Horses and Love

August 26th, 2007 by Nick Jacobs Leave a reply »

Sir Winston Churchill said, "There is something about the outside of a horse that is good for the inside of a man."   

This week-end something wonderful happened . . . the coming together of people from all geographies, all walks of life, all areas of interest.  They came together for one wonderful thing, to help Windber Regional Hospice.  Now, some of you may be wondering what they did, but back up a few lines and read Sir Winston’s quote.  It was the horse show, you know…Pole Bending, Box Keyhole, 50 Yard Dash, Flag Race, Hay Bale Tunnel, Dollar Bareback.

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The Greater Johnstown Saddle Club and Golden Star Horse Farm came together once again to raise money for the patients cared for in our palliative care unit and hospice.  The cumulative sum needed each year to cover the costs of the efforts in these two areas is generally over $300,000 and this weekend, thousands of dollars were raised toward this need. Thanks to efforts like this one, neither those who can or those who can’t afford it will ever know the difference in their care and treatment.

As in the movie "Casablanca," our own Frankie Bock and her team generated the list of usual suspects to make this all happen. The list went something like this: our donors, sponsors, patrons, show participants, friends, staff of both the Hospice and Medical Center, businesses, and the greatest volunteers anywhere.  If you have no idea who is represented by this list, simply stop by any function touched by the hospice and you will see these faces, hundreds of faces, who make up that list of volunteers, supporters, and sponsors.  It’s a wonderful list of truly amazing people, all geared toward one goal, helping families who need hospice care.

One of our non-hospice employees walked up to me with a pretty, fifteen year old girl and said, "Nick, I would like you to meet Lori, her mom passed away in hospice. I just wanted to bring her here today."  That’s what we’re dealing with: people who care about their fellow human beings.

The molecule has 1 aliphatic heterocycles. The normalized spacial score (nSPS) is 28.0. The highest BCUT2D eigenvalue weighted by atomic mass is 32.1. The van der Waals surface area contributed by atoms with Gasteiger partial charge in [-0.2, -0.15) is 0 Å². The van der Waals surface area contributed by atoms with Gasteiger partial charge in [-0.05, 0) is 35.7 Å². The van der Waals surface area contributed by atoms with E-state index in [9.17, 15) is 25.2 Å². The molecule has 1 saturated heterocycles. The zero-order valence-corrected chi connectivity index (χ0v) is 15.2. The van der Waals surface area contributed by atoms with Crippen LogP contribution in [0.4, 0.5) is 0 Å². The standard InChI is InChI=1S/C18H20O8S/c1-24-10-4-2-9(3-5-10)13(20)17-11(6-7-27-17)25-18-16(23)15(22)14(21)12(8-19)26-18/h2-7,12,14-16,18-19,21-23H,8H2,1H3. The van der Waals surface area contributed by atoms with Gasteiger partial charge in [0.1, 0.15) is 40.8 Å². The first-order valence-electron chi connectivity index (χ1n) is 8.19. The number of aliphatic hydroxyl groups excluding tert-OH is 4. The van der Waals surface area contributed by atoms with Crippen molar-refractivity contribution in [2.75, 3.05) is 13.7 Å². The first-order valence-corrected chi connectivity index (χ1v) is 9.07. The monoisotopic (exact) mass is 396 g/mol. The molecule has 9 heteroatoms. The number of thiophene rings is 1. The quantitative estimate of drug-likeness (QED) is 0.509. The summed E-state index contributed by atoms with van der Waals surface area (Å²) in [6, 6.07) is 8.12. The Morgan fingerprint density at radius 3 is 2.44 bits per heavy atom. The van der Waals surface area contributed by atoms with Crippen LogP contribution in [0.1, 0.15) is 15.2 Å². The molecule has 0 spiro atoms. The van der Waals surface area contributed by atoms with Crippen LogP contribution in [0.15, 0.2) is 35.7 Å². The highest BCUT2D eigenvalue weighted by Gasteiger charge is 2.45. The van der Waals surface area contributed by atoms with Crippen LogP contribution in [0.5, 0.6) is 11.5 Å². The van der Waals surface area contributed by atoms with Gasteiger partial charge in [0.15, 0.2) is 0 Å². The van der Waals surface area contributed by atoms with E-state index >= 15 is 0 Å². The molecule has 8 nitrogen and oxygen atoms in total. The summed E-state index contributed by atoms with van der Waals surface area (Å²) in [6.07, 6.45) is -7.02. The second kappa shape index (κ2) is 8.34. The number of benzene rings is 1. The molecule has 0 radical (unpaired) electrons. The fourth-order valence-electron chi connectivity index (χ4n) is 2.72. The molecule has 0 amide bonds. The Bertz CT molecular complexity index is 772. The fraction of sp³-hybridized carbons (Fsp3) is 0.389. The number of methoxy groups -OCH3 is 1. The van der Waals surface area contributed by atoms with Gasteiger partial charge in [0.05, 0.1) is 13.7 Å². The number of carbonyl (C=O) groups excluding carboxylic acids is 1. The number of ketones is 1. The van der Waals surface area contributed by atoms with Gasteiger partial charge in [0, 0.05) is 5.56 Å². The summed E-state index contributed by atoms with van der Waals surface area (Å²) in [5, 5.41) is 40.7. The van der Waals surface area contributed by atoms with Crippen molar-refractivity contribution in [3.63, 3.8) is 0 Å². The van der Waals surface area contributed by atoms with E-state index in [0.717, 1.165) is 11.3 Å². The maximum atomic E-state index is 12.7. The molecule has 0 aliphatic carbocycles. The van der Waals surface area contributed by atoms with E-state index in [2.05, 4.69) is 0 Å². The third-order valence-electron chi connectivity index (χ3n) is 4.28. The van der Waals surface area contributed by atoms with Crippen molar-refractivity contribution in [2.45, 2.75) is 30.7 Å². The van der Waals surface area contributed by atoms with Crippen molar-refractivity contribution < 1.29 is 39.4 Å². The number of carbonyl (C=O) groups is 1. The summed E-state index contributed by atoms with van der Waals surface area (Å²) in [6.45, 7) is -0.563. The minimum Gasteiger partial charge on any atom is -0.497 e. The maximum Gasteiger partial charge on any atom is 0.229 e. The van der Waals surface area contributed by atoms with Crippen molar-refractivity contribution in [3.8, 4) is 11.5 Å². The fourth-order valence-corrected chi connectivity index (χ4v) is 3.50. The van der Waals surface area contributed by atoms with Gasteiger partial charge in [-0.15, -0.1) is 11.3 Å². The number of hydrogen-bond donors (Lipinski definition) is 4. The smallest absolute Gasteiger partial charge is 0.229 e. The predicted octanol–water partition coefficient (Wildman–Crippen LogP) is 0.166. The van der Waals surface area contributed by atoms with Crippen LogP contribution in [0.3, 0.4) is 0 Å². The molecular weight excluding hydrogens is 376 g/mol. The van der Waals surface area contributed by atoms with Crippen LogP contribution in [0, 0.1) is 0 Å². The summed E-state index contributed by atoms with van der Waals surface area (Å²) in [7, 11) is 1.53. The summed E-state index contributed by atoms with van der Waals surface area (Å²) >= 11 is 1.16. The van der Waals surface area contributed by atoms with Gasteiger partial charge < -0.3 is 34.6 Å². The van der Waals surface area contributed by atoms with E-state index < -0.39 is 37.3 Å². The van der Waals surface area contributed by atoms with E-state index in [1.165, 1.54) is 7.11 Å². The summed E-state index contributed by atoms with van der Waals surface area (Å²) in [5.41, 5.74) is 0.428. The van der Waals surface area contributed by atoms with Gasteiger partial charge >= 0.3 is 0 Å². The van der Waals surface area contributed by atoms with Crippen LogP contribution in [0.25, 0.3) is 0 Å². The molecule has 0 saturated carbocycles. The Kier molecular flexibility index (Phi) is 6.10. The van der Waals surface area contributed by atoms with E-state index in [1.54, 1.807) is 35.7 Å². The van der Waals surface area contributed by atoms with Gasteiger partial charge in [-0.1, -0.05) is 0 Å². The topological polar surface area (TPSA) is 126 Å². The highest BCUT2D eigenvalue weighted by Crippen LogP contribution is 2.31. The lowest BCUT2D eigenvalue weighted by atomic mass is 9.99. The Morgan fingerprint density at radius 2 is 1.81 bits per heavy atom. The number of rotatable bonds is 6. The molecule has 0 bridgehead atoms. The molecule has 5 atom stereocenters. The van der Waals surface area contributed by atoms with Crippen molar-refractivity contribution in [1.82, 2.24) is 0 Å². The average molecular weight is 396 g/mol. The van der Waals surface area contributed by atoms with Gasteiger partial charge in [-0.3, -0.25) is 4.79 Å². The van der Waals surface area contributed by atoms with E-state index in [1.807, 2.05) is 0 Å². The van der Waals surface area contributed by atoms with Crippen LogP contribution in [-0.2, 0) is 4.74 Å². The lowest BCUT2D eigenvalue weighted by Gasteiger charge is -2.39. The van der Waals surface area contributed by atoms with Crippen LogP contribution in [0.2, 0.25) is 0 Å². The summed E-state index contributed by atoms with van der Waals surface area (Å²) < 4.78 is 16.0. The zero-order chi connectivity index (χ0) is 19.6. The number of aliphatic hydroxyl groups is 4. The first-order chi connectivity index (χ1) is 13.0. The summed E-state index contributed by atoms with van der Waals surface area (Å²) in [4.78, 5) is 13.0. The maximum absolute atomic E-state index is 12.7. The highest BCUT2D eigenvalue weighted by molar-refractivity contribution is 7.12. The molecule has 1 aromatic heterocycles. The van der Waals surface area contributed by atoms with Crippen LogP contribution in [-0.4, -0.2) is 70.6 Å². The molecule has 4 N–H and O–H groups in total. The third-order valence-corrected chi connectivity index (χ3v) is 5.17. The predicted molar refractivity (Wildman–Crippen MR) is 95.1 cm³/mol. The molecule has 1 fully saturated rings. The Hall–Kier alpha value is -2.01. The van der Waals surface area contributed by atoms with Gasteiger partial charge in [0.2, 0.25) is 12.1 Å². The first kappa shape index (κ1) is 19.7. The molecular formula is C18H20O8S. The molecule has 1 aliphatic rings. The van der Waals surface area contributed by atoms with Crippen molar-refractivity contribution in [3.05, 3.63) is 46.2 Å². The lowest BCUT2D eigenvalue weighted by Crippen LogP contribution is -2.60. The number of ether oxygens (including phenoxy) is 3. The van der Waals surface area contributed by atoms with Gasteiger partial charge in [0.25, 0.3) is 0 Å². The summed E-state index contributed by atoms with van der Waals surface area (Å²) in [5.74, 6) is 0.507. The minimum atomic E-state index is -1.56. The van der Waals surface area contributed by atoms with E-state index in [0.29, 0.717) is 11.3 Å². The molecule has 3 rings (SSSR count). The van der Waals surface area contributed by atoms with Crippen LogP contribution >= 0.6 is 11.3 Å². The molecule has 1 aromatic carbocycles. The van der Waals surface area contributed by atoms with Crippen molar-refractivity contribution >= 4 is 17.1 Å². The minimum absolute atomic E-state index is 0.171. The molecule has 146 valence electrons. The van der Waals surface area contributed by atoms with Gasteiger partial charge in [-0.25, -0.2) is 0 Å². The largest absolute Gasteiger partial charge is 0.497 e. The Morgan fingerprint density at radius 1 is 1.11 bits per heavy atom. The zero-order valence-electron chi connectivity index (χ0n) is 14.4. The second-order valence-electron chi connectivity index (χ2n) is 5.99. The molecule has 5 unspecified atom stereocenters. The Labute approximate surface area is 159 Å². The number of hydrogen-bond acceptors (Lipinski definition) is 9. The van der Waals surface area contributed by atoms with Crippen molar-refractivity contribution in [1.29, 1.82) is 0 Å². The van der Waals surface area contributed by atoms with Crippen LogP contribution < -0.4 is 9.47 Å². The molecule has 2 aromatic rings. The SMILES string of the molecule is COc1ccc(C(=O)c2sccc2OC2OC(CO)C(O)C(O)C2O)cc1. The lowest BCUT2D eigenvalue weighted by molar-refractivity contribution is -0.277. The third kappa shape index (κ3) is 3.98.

As my grandson walked up to the show area to look at the horses, a non-Windber physician came up to me with the tallest horse I’d ever seen and said, "If he’d like a ride, I’d be happy to let him ride my horse for the judging."  He, along with a few dozen other kids, won a trophy, and that trophy never left his hand the rest of the day.  People taking care of people.  People reaching out, sharing, working to help other people.

There was food, plenty of food. There was plenty of great food, prepared, sold and served by this group of wonderful volunteers.  There were children’s games and activities, a Chinese auction and drawings. It was people caring for people: feeding them, nurturing them, watching out for their human, physical needs.

One of the baskets that was being raffled was called a kid’s basket and in it was grooming equipment; brushes, oils and other wonderful accoutrements for grooming horses; for teaching care and nurturing at a very young age.  Groom a horse, love one of the creatures of the universe, and the universe will teach you to pass that love onto others.

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It’s all about kindness.  It’s all about giving because in giving we receive. Saint Francis of Assisi once said, "Preach the gospel at all times. When necessary, use words.”   This group of usual suspects live those words as they care for each others, for their patients, their friends, their loved ones.  Hospice is amazing, and unless or until this country understands completely the beauty of this program, we will continue to suffer death in hospital rooms crowded together without support, without nurturing, without love.

From our Hospice physician, Dr. Kelly Warshal…

"So now, after a few days with us, I am sending the patient home on nothing, no drugs, nothing but our own hospice blend of flower essences like angel’s trumpet to help to prepare him for the transition into the spiritual world. He is talking, blowing us kisses, and eating pudding.  I LOVE MY JOB!”

Become a Windber Hospice volunteer. You’ll love your job, too.

 

 

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